Second Story Press, March 15, 2016.
Kalyana is an impressionable young girl growing up in the Fiji Islands in the late 1960s. The recent political independence of the island nation brought with it the news of the feminist revolution in America – stories of independent women who burn their bras and scorn marriage. Kalyana’s mother and her sister Manjula read these stories with excitement for the future of women’s freedom.
Aunt Manjula walks with a visible limp, which prevents her from marriage – because she has no opportunity for real romance, she ravenously reads trashy novels in the bedroom that she shares with Kalyana. When she feels trapped at home, Manjula teaches herself to drive a car and becomes a spectacle in their conservative community. Manjula’s independence, although it was not her choice, becomes an inspiration for Kalyana – and she was easily my favourite character in the novel.
Kalyana is a quirky child who is as precocious as she is endearing. When she makes friends with a boy at school, she has no idea that it will result in a life-long friendship and eventually marriage. Kirtan always saw Kalyana as more than just a girl, and their marriage provides her with the freedom she imagined as a child. When the two immigrate to Canada, Kalyana leaves Fiji – and their former way of life – behind.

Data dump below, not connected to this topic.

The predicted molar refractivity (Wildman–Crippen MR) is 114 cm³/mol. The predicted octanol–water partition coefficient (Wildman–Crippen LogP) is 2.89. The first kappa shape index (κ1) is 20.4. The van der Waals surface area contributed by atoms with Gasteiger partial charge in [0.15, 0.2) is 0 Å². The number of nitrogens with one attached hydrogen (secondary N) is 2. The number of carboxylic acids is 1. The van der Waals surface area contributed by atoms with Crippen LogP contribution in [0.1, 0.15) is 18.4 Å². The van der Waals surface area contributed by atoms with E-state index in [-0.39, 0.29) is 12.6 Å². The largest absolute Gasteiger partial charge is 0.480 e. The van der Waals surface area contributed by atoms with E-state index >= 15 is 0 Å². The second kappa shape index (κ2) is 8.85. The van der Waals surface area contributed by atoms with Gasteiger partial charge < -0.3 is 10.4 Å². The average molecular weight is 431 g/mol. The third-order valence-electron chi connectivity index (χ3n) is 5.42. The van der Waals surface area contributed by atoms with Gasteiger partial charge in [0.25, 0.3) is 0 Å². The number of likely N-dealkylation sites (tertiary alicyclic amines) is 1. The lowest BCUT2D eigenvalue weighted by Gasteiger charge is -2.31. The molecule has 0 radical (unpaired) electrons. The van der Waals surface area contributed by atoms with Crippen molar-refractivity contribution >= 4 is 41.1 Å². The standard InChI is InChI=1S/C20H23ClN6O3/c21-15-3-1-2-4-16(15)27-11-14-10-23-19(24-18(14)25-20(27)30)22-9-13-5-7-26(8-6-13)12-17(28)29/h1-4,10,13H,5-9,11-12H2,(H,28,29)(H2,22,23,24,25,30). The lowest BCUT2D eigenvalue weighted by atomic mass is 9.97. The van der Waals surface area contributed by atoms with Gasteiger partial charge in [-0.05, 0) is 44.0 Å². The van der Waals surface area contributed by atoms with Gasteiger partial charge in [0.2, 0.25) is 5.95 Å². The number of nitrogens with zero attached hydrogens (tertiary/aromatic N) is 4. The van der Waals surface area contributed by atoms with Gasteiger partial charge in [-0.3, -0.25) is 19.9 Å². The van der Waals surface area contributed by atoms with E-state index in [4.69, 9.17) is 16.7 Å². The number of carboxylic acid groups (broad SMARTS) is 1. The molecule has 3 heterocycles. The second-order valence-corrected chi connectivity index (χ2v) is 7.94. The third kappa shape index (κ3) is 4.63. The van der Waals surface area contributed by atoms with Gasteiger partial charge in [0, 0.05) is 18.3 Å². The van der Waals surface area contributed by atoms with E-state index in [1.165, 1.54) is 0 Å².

The move to Canada also severs Kalyana’s relationship with her mother, which was strained already. Kalyana is haunted by a childhood incident of sexual assault and the shameful silence that followed it. Her mother convinced her to keep quiet about the experience, and Kalyana has suffered ever since, blaming her for her own destroyed self-confidence – until she realizes that her mother may have been speaking from her own experiences. Kalyana’s trauma is part of a cycle of abuse, made more shameful by her time and place – but still a universal problem for women.
This novel is about female empowerment and the importance of education for girls and women. Kalyana’s mother weaves Indian mythology into their everyday lives, including the importance of Kalyana’s name, which means blessed and auspicious – although she does not always feel that way. Kalyana resents the fact that her mother didn’t prepare her for the modern world, but eventually she realizes that she cannot be free until she deals with the weight of the past.
Kalyana feels very much like a memoir, with its first-person narration and very personal, relatable issues. The political issues between the native Fijians and the Indian nationals living on the island were intriguing as well, and I knew very little about it beforehand. The disturbing content is authentic and believable, and it was fascinating to witness Kalyana’s growth into the woman she dreamed of being as a child in Fiji.
I received this book from Second Story Press and the author in exchange for an honest review.